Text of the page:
There are many physical injuries that can lead to incontinence in dogs. A spinal injury or degeneration affects many dogs this way. Damage to the urinary tract or bladder can make control an issue. Some dogs that experience pressure, pain, and damage in their hips and joint regions may find it difficult to move and use the proper areas to relieve themselves. Damage can also be done during the spaying process and should not be overlooked if symptoms begin after that procedure.
Behavior Related Urinary Accidents
Incontinence can be related to over-exercising if the dog forgets that he needs to use the bathroom. Additionally, stress, anxiety, or fear can be causes for your dog to lose focus on his potty needs. When your dog’s bladder or bowels reach their limit, involuntary functions happen to relieve the pressure. Maintaining control of your dog’s environment and being aware of changes in behavior will help avoid this.
Sometimes the circumstances surrounding canine incontinence are unforeseeable. Spontaneous incontinence can be the result of a sudden bladder rupture, abdominal trauma that’s blunt of penetrating, or an issue due to catheterization. These tie into physical damage, but since dogs cannot communicate through speech, you should pay special attention to changes that may pop up.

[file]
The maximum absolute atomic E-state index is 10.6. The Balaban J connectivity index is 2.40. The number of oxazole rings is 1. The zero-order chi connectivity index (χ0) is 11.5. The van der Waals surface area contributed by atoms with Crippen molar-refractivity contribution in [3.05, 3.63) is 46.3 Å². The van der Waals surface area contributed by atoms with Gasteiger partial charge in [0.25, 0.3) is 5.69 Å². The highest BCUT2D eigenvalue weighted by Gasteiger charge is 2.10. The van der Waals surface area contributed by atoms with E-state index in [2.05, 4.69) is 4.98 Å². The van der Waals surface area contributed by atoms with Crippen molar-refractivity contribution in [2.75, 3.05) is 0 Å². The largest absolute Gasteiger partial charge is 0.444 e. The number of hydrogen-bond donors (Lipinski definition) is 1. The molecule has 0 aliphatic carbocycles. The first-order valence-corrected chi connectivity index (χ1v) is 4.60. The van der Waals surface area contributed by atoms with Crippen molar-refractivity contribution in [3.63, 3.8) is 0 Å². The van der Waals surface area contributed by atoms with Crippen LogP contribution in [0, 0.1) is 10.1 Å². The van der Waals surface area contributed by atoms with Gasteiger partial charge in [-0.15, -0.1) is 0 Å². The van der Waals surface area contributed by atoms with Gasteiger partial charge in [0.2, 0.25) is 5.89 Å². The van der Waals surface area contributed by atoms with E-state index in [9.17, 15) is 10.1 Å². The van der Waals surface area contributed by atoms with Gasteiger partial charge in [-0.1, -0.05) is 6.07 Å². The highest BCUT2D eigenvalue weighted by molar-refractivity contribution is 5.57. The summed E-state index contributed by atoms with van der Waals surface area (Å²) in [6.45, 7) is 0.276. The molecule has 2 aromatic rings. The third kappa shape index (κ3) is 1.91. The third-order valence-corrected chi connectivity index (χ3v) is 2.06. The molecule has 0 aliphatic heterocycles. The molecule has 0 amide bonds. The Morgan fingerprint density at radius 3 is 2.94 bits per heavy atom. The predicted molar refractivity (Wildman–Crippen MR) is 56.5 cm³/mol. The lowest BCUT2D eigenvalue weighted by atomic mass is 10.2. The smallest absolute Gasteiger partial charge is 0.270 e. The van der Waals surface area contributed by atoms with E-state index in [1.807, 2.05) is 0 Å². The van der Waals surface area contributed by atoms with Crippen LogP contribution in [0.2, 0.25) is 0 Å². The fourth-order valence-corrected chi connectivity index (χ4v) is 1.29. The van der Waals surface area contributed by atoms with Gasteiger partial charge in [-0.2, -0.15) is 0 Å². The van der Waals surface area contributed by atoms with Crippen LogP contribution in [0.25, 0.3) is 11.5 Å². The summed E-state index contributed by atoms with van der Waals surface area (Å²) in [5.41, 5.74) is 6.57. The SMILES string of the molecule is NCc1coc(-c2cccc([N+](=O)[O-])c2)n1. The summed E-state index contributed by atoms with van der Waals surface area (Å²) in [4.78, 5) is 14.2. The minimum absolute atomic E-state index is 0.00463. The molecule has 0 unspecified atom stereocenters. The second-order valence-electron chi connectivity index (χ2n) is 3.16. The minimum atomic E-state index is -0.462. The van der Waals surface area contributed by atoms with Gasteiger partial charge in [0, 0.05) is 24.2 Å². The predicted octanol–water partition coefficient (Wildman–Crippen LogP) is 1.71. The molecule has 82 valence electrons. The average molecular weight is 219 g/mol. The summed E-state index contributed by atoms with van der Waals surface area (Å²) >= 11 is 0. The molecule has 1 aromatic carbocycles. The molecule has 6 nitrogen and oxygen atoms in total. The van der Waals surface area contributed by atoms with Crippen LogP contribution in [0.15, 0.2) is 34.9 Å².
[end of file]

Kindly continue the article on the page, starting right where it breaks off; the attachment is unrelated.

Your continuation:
Common Drugs for Canine Incontinence
Some of the commonly used drugs used to treat incontinency are phenylpropanolamine and estrogens. Estriol and diethylstilbestrol (DES) are examples. With good response to medication, leaking should cease within a week after the medication is started. Incontinence medications help about ninety percent of patients who use them.
Some natural remedies that are used to help with dog incontinence are phytoestrogens, corn silk (for supportive treatment and remedy), saw palmetto (for anti-inflammation), implementing a grain-free diet, and even acupuncture.
Expressing a Dog’s Bladder
If your dog loses control of being able to hold urine or urinate, you may need to express your dog’s bladder. It’s important to ease into touching your dog while locating the bladder without the dog tensing up. Additionally, going slowly will help to calm nerves as you begin. Over a dog pad, apply gentle and constant pressure with flat fingers by pressing up into the bladder to expel.